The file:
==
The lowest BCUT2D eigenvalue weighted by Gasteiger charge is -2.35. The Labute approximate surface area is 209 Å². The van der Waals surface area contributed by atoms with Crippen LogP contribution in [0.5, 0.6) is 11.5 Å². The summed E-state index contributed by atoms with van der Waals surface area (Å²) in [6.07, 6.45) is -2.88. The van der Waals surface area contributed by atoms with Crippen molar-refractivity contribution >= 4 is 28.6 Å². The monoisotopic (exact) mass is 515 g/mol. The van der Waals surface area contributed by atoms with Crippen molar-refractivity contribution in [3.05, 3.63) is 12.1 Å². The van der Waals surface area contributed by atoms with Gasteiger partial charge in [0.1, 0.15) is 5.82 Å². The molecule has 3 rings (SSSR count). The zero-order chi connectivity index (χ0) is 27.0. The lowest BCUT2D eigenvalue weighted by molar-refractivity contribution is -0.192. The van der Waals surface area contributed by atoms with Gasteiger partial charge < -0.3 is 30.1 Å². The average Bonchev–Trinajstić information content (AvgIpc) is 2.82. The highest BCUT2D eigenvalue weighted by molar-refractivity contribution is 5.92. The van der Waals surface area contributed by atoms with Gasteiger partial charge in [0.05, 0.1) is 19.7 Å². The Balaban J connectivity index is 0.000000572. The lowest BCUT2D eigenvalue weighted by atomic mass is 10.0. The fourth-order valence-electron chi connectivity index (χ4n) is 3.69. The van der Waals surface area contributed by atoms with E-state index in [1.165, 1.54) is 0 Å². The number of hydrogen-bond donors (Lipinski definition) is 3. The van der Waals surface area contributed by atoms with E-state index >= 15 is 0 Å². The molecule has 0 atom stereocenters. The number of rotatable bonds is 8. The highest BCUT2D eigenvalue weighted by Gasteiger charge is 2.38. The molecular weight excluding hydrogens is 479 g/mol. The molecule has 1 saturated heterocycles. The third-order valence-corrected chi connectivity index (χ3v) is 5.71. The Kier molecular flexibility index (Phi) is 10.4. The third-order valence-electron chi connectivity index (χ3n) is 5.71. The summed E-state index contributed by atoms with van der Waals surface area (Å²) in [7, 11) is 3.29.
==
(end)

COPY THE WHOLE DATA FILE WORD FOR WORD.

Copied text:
The lowest BCUT2D eigenvalue weighted by Gasteiger charge is -2.35. The Labute approximate surface area is 209 Å². The van der Waals surface area contributed by atoms with Crippen LogP contribution in [0.5, 0.6) is 11.5 Å². The summed E-state index contributed by atoms with van der Waals surface area (Å²) in [6.07, 6.45) is -2.88. The van der Waals surface area contributed by atoms with Crippen molar-refractivity contribution >= 4 is 28.6 Å². The monoisotopic (exact) mass is 515 g/mol. The van der Waals surface area contributed by atoms with Crippen molar-refractivity contribution in [3.05, 3.63) is 12.1 Å². The van der Waals surface area contributed by atoms with Gasteiger partial charge in [0.1, 0.15) is 5.82 Å². The molecule has 3 rings (SSSR count). The zero-order chi connectivity index (χ0) is 27.0. The lowest BCUT2D eigenvalue weighted by molar-refractivity contribution is -0.192. The van der Waals surface area contributed by atoms with Gasteiger partial charge < -0.3 is 30.1 Å². The average Bonchev–Trinajstić information content (AvgIpc) is 2.82. The highest BCUT2D eigenvalue weighted by molar-refractivity contribution is 5.92. The van der Waals surface area contributed by atoms with Gasteiger partial charge in [0.05, 0.1) is 19.7 Å². The Balaban J connectivity index is 0.000000572. The lowest BCUT2D eigenvalue weighted by atomic mass is 10.0. The fourth-order valence-electron chi connectivity index (χ4n) is 3.69. The van der Waals surface area contributed by atoms with E-state index in [1.165, 1.54) is 0 Å². The number of hydrogen-bond donors (Lipinski definition) is 3. The van der Waals surface area contributed by atoms with E-state index >= 15 is 0 Å². The molecule has 0 atom stereocenters. The number of rotatable bonds is 8. The highest BCUT2D eigenvalue weighted by Gasteiger charge is 2.38. The molecular weight excluding hydrogens is 479 g/mol. The molecule has 1 saturated heterocycles. The third-order valence-corrected chi connectivity index (χ3v) is 5.71. The Kier molecular flexibility index (Phi) is 10.4. The third-order valence-electron chi connectivity index (χ3n) is 5.71. The summed E-state index contributed by atoms with van der Waals surface area (Å²) in [7, 11) is 3.29.